Virginia Tech’s DePauw Oversees Multifaceted Approach to Grad School Diversity - Higher Education
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Virginia Tech’s DePauw Oversees Multifaceted Approach to Grad School Diversity

by Lois Elfman

Eschewing one-size-fits-all, the dean of Virginia Tech Graduate School has developed an inclusion/diversity requirement that will enable programming to fit departmental needs.

“Karen DePauw’s leadership has significantly advanced graduate education at Virginia Tech and in the higher education community more broadly,” says Dr. Suzanne T. Ortega, president of the Council of Graduate Schools. “Karen’s life-long commitment to a diverse and inclusive graduate community is evident in her many accomplishments and sets of standards to which many aspire.”

Dr. Karen P. DePauw

When Dr. Karen P. DePauw arrived at Virginia Polytechnic Institute and State University (Virginia Tech) Graduate School in 2002, she was intent on building a strong, diverse and inclusive graduate community. As the vice president and dean for graduate education, her vision was to implement Transformative Graduate Education (TGE).

“I wanted … to create opportunities for the graduate students to be better prepared for wherever it is that they are going,” says DePauw. “I adopted the theme of a 21st century university, and that approach meant that it had to be inclusive, affirming, diverse.”

That vision might never have come to be when Virginia Tech’s Board of Visitors refused to hire DePauw’s partner, Dr. Shelli Fowler, even though she had been approved by the English department.

“We made the decision that we’re going to face them, so we moved to Virginia Tech and then created opportunities for activism,” says DePauw. Fowler was eventually hired. “That was an example of how one can stand by the principles and values of social justice. I think that helped others at the university see that it was possible for the university to be more inclusive.”

Over the past 17 years, DePauw’s vision has evolved as needs have changed. The Graduate Life Center (GLC), which provides services to meet the needs of graduate students, has received national recognition.

“It’s a continuous process from my perspective because society keeps changing,” says DePauw. “We need to be preparing people for change and to be change agents.”

Little Hokie Hangout, a childcare cooperative, is something DePauw sees as essential in an inclusive environment. There are conveniently located counseling services and a wellness space, where students can grab a nap or some quiet time. Accessibility for physically disabled students is critical.

TGE began with the mission of preparing the future professoriate. It expanded to include a citizen scholar program, in which students engage with society. More recently, programs have been developed with an emphasis on community science, and the graduate school propelled development of Virginia Tech’s Center for Communicating Science. DePauw also developed programming that emphasizes the skills and abilities needed to work outside of academia.

Virginia Tech

DePauw likes to put the word inclusion before diversity because “if we are inclusive, there will be diversity,” she says. “When we build environments, climates and opportunities, they need to be inclusive so the diverse voices and perspectives will be there and be valued for what they bring.”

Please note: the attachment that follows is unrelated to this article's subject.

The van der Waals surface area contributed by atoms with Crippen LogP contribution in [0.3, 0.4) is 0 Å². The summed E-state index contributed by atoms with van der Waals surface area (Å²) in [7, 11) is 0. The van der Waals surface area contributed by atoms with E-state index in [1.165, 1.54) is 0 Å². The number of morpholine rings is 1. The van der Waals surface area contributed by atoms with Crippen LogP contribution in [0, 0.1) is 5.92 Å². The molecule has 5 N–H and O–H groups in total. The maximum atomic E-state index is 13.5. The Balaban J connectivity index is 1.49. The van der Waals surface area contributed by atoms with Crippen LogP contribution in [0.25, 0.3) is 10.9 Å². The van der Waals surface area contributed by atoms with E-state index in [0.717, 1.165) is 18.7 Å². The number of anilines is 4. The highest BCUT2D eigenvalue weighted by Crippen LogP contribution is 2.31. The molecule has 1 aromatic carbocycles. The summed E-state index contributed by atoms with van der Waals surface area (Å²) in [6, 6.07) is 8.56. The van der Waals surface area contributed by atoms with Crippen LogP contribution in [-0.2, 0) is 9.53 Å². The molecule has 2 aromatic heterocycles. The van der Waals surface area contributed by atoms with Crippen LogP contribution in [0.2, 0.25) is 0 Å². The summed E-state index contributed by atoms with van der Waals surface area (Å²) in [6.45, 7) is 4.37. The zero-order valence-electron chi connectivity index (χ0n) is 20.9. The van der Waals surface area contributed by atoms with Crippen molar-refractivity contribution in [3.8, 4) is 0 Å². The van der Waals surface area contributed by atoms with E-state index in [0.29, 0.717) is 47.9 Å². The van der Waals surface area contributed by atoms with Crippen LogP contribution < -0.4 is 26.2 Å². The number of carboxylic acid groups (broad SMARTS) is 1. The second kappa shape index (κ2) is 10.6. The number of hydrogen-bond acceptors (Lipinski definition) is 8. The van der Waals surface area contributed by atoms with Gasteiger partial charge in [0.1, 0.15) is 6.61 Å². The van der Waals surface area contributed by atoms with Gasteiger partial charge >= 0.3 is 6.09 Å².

Diversity extends vastly beyond racial and ethnic diversity. At the graduate school. there are military veterans, adult learners, people with physical disabilities and international students. Dr. Shernita Lee, assistant dean and director, office of recruitment, diversity and inclusion, says DePauw welcomes ideas and encourages discussion.

Recruitment, inclusion/diversity and retention interact regularly and DePauw is kept abreast of pressing issues. She sees recruitment and retention as interconnected and says it is crucial all students feel welcome. The office of the ombudsperson is a confidential place where graduate students can go for advice and to voice concerns or complaints. DePauw is proud of Disrupting Academic Bullying, a website with support services that address a common but often unspoken graduate school problem.

There is a diversity scholars program. At least once a month there are “connect lunches” open to all graduate students that DePauw makes a point to attend. “It’s absolutely critical that the dean be there … demonstrating my commitment to them,” she says.

The graduate schools hosts HBCU/MSI research summits, bringing faculty in from various institutions with an eye toward developing partnerships.

DePauw and Lee each teach a course titled Diversity/Inclusion in a Global Society. Graduate students create projects about things they would change in their departments or what they see as a need in the graduate community. They can earn a certificate in diversity and inclusion. A recently approved inclusion/diversity requirement, driven by DePauw, will roll out this fall and must be fully implemented by 2022.

“The departments have to come up with ways to focus on our principles of community and policies we have that stand against discrimination and bias,” says Lee. “They have to incorporate that through their regular programming. … That way, each department can think about what they can do. Great conversations are happening.”

DePauw is regularly called upon to speak on topics of inclusion and diversity at conferences and workshops. Virginia Tech has twice put on conferences attended by other graduate schools seeking to learn about student services.

“I want people to look at what we’ve done,” says DePauw. “I encourage and actively work with other grad schools to develop programs like [the GLC].”

This article appeared in the Aug. 22 issue of Diverse.

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